On the eve of our celebration of the American Revolution, here’s a post about another revolution: Industry 4.0.
Who remembers VisiCalc, often referred to as the first killer app? In 1978, this first spreadsheet software ushered in the personal computing boom. Although it only ran on Apple’s priciest computer (the one with massive 32K RAM), its ability to calculate and recalculate arrays had much to do with the explosion of information automation. By 1985, a next-generation product name Excel conquered the market with significantly more computing capability than its predecessors, eventually adding macros, graphics, nested arrays and easy interface with many other applications. Today Excel is reportedly in the hands of some 1.3 billion users. It’s a fascinating tool with more features than almost anyone can use.
But fascination with information automation can be problematical. In 1996, while TSSC was assisting my company with improvement to machine set-ups, I used Excel to devise an A3 improvement plan complete with graphical VSM current and target states, problems and countermeasures, and milestones and results (documented in a 2012 post, “Value Stream Wrapping.”) When I proudly showed the document to my teacher, he scoffed “You should spend more time observing, and less time making it pretty.”
I’m reminded of this advice every day during my work with customers. Why do we feel the need to digitize everything? From strategic planning to training to project management to idea systems to problem-solving to pull systems, we race to automate, believing that these are improvements. Here a few myths from Lean implementers, quoted verbatim that I’d like to debunk in honor of my teacher from TSSC:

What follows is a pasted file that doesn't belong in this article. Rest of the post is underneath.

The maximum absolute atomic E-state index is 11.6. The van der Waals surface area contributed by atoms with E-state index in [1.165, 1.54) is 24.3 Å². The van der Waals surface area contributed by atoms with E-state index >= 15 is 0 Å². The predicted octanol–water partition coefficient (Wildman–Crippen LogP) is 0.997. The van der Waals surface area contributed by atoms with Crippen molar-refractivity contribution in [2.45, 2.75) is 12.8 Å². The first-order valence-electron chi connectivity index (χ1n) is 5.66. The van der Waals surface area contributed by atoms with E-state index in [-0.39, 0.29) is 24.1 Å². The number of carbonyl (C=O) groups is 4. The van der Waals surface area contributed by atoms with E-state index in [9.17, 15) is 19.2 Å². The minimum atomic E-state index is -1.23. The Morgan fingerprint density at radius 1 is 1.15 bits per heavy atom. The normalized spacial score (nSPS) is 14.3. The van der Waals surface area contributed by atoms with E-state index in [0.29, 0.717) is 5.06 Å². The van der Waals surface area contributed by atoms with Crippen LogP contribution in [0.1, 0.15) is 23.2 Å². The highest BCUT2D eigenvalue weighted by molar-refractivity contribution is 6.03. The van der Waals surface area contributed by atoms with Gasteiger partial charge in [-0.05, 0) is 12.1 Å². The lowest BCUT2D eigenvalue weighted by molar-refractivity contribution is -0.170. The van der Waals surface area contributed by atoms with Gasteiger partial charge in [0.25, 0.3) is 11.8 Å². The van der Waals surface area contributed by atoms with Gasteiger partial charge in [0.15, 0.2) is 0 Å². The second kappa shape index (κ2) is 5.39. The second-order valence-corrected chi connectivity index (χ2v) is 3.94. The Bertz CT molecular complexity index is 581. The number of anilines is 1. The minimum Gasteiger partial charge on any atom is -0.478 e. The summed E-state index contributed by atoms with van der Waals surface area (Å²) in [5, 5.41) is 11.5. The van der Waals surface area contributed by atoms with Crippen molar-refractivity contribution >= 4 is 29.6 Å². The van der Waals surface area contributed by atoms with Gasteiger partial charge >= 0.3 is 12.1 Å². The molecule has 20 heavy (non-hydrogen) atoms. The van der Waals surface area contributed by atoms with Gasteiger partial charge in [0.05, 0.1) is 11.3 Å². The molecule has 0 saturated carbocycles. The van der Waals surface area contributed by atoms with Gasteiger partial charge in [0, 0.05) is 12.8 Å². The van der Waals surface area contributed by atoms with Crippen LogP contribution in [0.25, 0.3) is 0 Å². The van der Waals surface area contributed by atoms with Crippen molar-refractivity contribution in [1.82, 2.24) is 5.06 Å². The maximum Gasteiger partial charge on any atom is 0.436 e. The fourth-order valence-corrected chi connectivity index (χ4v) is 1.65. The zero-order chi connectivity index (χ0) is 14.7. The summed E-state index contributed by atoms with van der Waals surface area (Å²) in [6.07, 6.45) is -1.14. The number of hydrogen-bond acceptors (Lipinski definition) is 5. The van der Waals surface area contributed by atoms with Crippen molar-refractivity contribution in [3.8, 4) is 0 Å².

Myth 1: “We cascade our strategy online to every department creating a line of sight from corporate down to individual department metrics.”
Reality: Too often this multi-level bill of activities replaces the kind of human discourse needed to effectively communicate and deploy strategy. An X-type Matrix, for example, nested to multiple levels does not illuminate, it hides connections that would be immediately apparent on a physical strategy deployment wall.
Myth 2: “Putting our Idea System online has increased the visibility of ideas.”
Reality: Online Ideas System software hides ideas. A factory employee recently referred to her company’s Ideas App as a “black hole.” Also, when ideas are digitized, the visual nature of a physical idea board is lost to myopia. We view ideas one at a time rather than components of a system. And, even though computer literacy of the average employees is improving, the thought of using an app still scares many employees away.